Spotlight Milkweed Montessori
We’re delighted to spotlight Meghan Sheffield from Milkweed Montessori. We were so inspired by her posts on Instagram, and just had to reach out once we read her blog. We loved learning about her, and we’re sure you will, too.
In her own words, here’s a little introduction into the world of Milkweed Montessori: I’m no expert, I’m just an passionate learner. Milkweed Montessori is a place to share my enthusiasm about the things I’m learning. With a background as an arts and culture writer, I discovered the Montessori method while my firstborn, Jasper, was a baby. It’s challenged me to be present, to act with grace, and to bring order to our home. And, as a nice side benefit, it’s given me a lens through which to understand my son, and now my daughter, and a purpose to our days together. It seems to me that Maria Montessori designed a spiritual practice as much as an educational paradigm. We bring the natural world into our learning and into our lives as much as possible. For a long time, my blog had the subtitle: “Learning as we go.” And that’s just what we’re doing.
Q: Can you tell us a little bit about yourself?
My husband David and I have two great kids: Jasper, who’s 3, and Sage, who is 5 months old. We live in a small town on the shores of Lake Ontario in Canada. I have a background in English literature and I work as a freelance editor and writer. David works for an adventure travel company and is a folk singer-songwriter. We are working on reducing the amount of lawn on our quarter-acre lot, and our yard is a designated Monarch butterfly waystation. Besides hanging out with the weeds, I spend my most of my days with Jasper and Sage, painting, cooking, dancing, and napping.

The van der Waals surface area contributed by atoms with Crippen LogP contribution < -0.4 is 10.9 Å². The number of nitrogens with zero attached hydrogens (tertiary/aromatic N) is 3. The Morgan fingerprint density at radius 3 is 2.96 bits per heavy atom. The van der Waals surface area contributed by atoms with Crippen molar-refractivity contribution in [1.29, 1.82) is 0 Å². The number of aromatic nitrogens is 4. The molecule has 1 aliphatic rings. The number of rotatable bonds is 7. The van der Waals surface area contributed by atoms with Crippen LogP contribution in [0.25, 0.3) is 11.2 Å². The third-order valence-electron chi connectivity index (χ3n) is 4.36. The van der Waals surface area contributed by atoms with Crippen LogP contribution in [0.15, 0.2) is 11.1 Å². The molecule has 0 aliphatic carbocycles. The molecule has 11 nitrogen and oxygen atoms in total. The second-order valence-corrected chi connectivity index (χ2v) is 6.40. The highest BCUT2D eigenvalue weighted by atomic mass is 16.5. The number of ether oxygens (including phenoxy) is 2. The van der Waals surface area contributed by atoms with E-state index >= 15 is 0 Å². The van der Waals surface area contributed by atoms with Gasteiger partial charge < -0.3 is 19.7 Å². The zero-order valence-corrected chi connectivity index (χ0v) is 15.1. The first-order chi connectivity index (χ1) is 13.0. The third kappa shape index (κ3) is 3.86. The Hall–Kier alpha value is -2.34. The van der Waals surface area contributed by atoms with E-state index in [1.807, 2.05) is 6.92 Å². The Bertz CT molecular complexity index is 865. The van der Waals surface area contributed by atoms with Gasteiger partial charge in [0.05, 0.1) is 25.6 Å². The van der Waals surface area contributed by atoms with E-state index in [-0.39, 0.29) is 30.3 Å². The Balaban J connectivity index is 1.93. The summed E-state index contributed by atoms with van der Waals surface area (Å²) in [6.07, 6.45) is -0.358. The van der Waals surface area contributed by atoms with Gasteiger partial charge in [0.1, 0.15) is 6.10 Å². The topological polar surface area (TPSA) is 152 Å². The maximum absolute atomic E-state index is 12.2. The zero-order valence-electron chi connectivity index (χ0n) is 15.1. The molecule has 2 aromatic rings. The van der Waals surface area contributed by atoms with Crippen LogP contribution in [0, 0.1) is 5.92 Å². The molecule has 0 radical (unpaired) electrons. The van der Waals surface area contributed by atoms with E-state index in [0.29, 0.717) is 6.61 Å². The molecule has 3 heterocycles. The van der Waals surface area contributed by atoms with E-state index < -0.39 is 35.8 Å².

Q: Your background, your interests, your dreams?
I originally studied English literature, and last summer I pursued my infant-toddler assistant’s certificate. The next big challenge will be pursuing the infant-toddler diploma. In and around those objectives, I try to bring the Montessori method into our home, not in a homeschooling sense, but in a way that compliments our way of living naturally as a family. To bring respect and simplicity and real language into communication, to have quality, hands-on experiences with art and music and nature, and to invite our children into the work of living — cooking, or vacuuming, or watering the plants.
I have dreams of many things: backyard chickens, opening my own Montessori toddler community, doing some adventure travel as a family, and maybe, one day, seeing my three year-old learn to love a vegetable.
Q: Now that the hardest question is out of the way: What’s your favorite color?
I’m an indecisive Libra, so for today, I’ll say the perfect deep pink of the echinacea flowers blooming in our backyard.
Q: Do you have a favorite book? How about a film?
My favourite book is When I Was Young and In My Prime, by Alayna Munce. It’s a wonderful, multi-generational story of being young and married, and very old and married, and it has many poetic moments and lots of space. And while Woody Allen has disappointed us all, I still think of Annie Hall as a favourite movie.
Q: When you close your eyes late at night, and imagine waking up and starting a new adventure: what is that adventure?
I imagine blending and balancing a Montessori community and an outdoor/nature school, to bring the benefits of both to young children. And to myself!
Q: What inspired you to share your Montessori story on your blog?
I was reading some of the diverse and dynamic Montessori blogs out there, and I felt like I wanted to join the conversation. I was so excited and so inspired, and I’m sure my husband and my mother were ready for me to have another venue to share the ideas with! Aside from leaving long comments all over the internet, I felt that the best way to “introduce” myself and get involved in the (literally world-wide) conversation was to start blogging. That was my initial impulse, and so many relationships and special moments have happened as a result. I think of being 40 weeks pregnant this spring and the waiting game that inevitably happens was starting to creep in, and my “Montessori friends” from the other side of Canada, from Australia, from Nigeria, were piping up and saying “Thinking of you.”